Alphabet activists target parental rights with lawsuit against Saskatchewan pronoun policy

The injunction defies the majority-favoured parental consent policy and will halt it's implementation while awaiting legal review.

LGBTQ group files lawsuit over Saskatchewan's 'pronoun' policy
THE CANADIAN PRESS/Liam Richards, Justin Tang, Stephen MacGillivray
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An LGBTQ lobby has joined forces with law firm McCarthy Tétrault LLP to sue the government of Saskatchewan over its recently unveiled 'pronoun' policy, despite the majority of parents being opposed to school-sanctioned secrecy.

Egale Canada, an LGBTQ advocacy group, contends the government policy violates the Charter of Rights of sexual minorities.

"The policy will cause devastating and irreparable harm to gender diverse students […] who do not feel safe coming out at home," they penned in a letter on behalf of UR Pride.

The policy gives Saskatchewan parents reassurances that students under the age of 16 must receive their permission to change their name or pronouns at school.

An Angus Reid poll this week said that 43% of Canadians want to be informed and provide consent on name and pronoun changes. Whereas 35% want to stay informed on changes to their child's gender identity.

Only 14% said parents should have no role in their children's decisions.

Half (50%) of parents in Saskatchewan clarified that parental consent is necessary.

"We're concerned about the legality of the new policy. We think it's important that this policy is challenged," said Harini Sivalingam, CCLA Canadian Civil Liberties Association (CCLA) equality program director.

"These policies have a discriminatory impact on trans and gender-diverse students," she said, claiming that 'cisgender' students who want to use a nickname don't require parental consent. "This has a discriminatory effect that will cause harm to trans students."

On August 31, UR Pride, a regional LGBTQ advocacy group in Saskatchewan, filed for an injunction in Regina's Court of King's Bench with the province's 27 school divisions as respondents. 

Sivalingam adds that CCLA supports the legal challenge by UR Pride as it will pause the implementation of the 'pronoun' policy until a judge can rule on its lawfulness.

The court action follows through on an ultimatum issued Tuesday by legal counsel in a letter to Minister of Education Jeremy Cockrill.

However, Saskatchewan's Ministry of Education "remains committed to implementing the policy."

"The Government maintains its position that parents and guardians have a key role in protecting and supporting their children as they grow and develop and will do everything in its power to protect parental rights," they said in a statement.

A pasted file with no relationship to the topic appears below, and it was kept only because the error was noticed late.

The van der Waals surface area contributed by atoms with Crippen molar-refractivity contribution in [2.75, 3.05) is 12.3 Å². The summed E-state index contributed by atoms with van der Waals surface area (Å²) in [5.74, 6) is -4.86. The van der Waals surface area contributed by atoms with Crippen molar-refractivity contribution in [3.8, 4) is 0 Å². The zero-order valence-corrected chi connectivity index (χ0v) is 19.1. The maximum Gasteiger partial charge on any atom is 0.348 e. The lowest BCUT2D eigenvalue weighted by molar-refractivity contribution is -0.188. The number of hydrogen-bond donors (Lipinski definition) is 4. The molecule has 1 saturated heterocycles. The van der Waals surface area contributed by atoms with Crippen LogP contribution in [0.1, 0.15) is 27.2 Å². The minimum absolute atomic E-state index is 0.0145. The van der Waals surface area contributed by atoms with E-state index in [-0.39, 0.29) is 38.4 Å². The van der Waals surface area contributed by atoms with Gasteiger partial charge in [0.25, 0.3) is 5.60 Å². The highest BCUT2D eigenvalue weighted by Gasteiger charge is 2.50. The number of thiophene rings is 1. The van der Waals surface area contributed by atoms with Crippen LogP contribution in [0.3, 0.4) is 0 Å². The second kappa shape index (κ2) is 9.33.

For concerned residents like Nadine Ness, the "unified grassroots" in the province opposes the injunction and believes the province has its right to the policy.

"Parents need to be involved in all matters when it comes to their kids," she posted on X, formerly Twitter. "We are working with a legal team representing parents and parental rights."

Alongside UR Pride, the Canadian Civil Liberties Association (CCLA) is also exploring potential legal action against the New Brunswick Tories over a similar policy that took effect on July 1.

In June, six government MLAs voted against the policy, triggering a review by New Brunswick's child and youth advocate, who found it violated children's rights. 

Saskatchewan's advocate is undergoing a similar review of the provincial policy.

"[The legal action] demonstrates the fundamental flaws in these policies that restrict and violate students' rights in schools, and they should be carefully evaluated," said Sivalingam.

The application will be heard on September 14 at the King's Bench in Regina.

When asked about New Brunswick's policy change, Conservative leader Pierre Poilievre urged the federal government to stay out of provincial matters.

"The prime minister has no business in decisions that should rest with provinces and parents. Let provinces run schools and let parents raise kids," he said.

Marci Ien, Canada's minister for women, gender equality, and youth, however, denounced the policies, claiming it put transgender and 'non-binary' kids in a "life-or-death situation."

Minister Marci Ien said the federal Liberal government keeps an eye on what unfolds but declined to comment further on Ottawa's involvement in any court challenge.

On Thursday, NDP LGBTQ critic Randall Garrison said, "Words are not enough."

"The government must immediately implement concrete measures to protect 2SLGBTQI+ kids — like increasing funding for trans and gender-diverse organizations and making comprehensive gender-affirming health care a reality across Canada," he said. 

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